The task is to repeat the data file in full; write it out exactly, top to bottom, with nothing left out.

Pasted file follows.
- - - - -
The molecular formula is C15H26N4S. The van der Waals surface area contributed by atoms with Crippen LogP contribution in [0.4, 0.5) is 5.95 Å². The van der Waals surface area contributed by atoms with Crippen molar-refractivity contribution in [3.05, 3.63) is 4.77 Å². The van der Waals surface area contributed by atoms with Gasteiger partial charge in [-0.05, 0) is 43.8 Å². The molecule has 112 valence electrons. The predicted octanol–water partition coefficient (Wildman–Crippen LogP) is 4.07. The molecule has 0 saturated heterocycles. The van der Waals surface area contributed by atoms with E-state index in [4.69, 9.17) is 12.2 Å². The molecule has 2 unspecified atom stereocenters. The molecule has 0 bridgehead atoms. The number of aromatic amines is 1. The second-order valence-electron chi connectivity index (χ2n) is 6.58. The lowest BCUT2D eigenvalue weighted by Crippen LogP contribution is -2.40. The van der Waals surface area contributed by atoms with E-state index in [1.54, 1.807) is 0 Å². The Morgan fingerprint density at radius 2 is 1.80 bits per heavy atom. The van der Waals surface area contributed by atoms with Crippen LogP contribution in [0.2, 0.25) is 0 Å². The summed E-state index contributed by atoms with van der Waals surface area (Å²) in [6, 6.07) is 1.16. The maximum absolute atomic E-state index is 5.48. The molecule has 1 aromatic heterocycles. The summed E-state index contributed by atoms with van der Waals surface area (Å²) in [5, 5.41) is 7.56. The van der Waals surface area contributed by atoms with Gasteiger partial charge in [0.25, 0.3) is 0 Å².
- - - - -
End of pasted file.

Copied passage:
The molecular formula is C15H26N4S. The van der Waals surface area contributed by atoms with Crippen LogP contribution in [0.4, 0.5) is 5.95 Å². The van der Waals surface area contributed by atoms with Crippen molar-refractivity contribution in [3.05, 3.63) is 4.77 Å². The van der Waals surface area contributed by atoms with Gasteiger partial charge in [-0.05, 0) is 43.8 Å². The molecule has 112 valence electrons. The predicted octanol–water partition coefficient (Wildman–Crippen LogP) is 4.07. The molecule has 0 saturated heterocycles. The van der Waals surface area contributed by atoms with E-state index in [4.69, 9.17) is 12.2 Å². The molecule has 2 unspecified atom stereocenters. The molecule has 0 bridgehead atoms. The number of aromatic amines is 1. The second-order valence-electron chi connectivity index (χ2n) is 6.58. The lowest BCUT2D eigenvalue weighted by Crippen LogP contribution is -2.40. The van der Waals surface area contributed by atoms with E-state index in [1.54, 1.807) is 0 Å². The Morgan fingerprint density at radius 2 is 1.80 bits per heavy atom. The van der Waals surface area contributed by atoms with Crippen LogP contribution in [0.2, 0.25) is 0 Å². The summed E-state index contributed by atoms with van der Waals surface area (Å²) in [6, 6.07) is 1.16. The maximum absolute atomic E-state index is 5.48. The molecule has 1 aromatic heterocycles. The summed E-state index contributed by atoms with van der Waals surface area (Å²) in [5, 5.41) is 7.56. The van der Waals surface area contributed by atoms with Gasteiger partial charge in [0.25, 0.3) is 0 Å².